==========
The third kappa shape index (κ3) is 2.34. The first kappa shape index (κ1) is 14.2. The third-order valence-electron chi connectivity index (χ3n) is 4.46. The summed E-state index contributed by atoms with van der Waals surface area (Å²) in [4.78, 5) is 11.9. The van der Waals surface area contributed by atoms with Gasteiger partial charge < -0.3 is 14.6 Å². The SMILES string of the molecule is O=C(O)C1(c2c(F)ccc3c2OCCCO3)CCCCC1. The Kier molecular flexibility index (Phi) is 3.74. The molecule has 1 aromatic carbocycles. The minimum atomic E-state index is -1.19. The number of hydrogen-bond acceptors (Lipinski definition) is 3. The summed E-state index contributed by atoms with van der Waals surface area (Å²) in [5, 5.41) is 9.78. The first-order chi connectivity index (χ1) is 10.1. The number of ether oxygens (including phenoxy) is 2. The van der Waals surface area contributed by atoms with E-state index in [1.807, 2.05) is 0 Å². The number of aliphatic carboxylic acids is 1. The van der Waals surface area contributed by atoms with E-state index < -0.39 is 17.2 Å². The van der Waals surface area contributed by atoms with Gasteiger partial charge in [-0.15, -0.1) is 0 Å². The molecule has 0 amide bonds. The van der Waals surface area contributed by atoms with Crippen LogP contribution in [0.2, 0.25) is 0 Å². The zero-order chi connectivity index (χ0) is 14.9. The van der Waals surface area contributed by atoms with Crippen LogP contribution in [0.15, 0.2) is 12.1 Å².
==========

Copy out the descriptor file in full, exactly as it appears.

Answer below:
The third kappa shape index (κ3) is 2.34. The first kappa shape index (κ1) is 14.2. The third-order valence-electron chi connectivity index (χ3n) is 4.46. The summed E-state index contributed by atoms with van der Waals surface area (Å²) in [4.78, 5) is 11.9. The van der Waals surface area contributed by atoms with Gasteiger partial charge < -0.3 is 14.6 Å². The SMILES string of the molecule is O=C(O)C1(c2c(F)ccc3c2OCCCO3)CCCCC1. The Kier molecular flexibility index (Phi) is 3.74. The molecule has 1 aromatic carbocycles. The minimum atomic E-state index is -1.19. The number of hydrogen-bond acceptors (Lipinski definition) is 3. The summed E-state index contributed by atoms with van der Waals surface area (Å²) in [5, 5.41) is 9.78. The first-order chi connectivity index (χ1) is 10.1. The number of ether oxygens (including phenoxy) is 2. The van der Waals surface area contributed by atoms with E-state index in [1.807, 2.05) is 0 Å². The number of aliphatic carboxylic acids is 1. The van der Waals surface area contributed by atoms with E-state index < -0.39 is 17.2 Å². The van der Waals surface area contributed by atoms with Gasteiger partial charge in [-0.15, -0.1) is 0 Å². The molecule has 0 amide bonds. The van der Waals surface area contributed by atoms with Crippen LogP contribution in [0.2, 0.25) is 0 Å². The zero-order chi connectivity index (χ0) is 14.9. The van der Waals surface area contributed by atoms with Crippen LogP contribution in [0.15, 0.2) is 12.1 Å².